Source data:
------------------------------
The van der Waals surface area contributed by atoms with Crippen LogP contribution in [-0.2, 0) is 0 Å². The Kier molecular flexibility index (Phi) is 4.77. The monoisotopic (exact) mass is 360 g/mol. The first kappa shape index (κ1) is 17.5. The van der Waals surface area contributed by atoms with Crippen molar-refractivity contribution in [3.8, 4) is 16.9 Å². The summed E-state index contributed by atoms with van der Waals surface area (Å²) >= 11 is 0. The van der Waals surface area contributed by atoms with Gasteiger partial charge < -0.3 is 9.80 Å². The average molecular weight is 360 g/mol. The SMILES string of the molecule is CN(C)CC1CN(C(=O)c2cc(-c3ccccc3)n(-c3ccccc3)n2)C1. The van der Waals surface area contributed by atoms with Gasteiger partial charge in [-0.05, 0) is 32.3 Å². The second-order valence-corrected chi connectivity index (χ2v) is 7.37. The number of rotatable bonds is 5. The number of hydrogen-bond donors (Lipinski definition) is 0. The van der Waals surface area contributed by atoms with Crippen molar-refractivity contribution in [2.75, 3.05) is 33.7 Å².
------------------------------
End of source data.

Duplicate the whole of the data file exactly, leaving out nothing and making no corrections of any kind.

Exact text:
The van der Waals surface area contributed by atoms with Crippen LogP contribution in [-0.2, 0) is 0 Å². The Kier molecular flexibility index (Phi) is 4.77. The monoisotopic (exact) mass is 360 g/mol. The first kappa shape index (κ1) is 17.5. The van der Waals surface area contributed by atoms with Crippen molar-refractivity contribution in [3.8, 4) is 16.9 Å². The summed E-state index contributed by atoms with van der Waals surface area (Å²) >= 11 is 0. The van der Waals surface area contributed by atoms with Gasteiger partial charge < -0.3 is 9.80 Å². The average molecular weight is 360 g/mol. The SMILES string of the molecule is CN(C)CC1CN(C(=O)c2cc(-c3ccccc3)n(-c3ccccc3)n2)C1. The van der Waals surface area contributed by atoms with Gasteiger partial charge in [-0.05, 0) is 32.3 Å². The second-order valence-corrected chi connectivity index (χ2v) is 7.37. The number of rotatable bonds is 5. The number of hydrogen-bond donors (Lipinski definition) is 0. The van der Waals surface area contributed by atoms with Crippen molar-refractivity contribution in [2.75, 3.05) is 33.7 Å².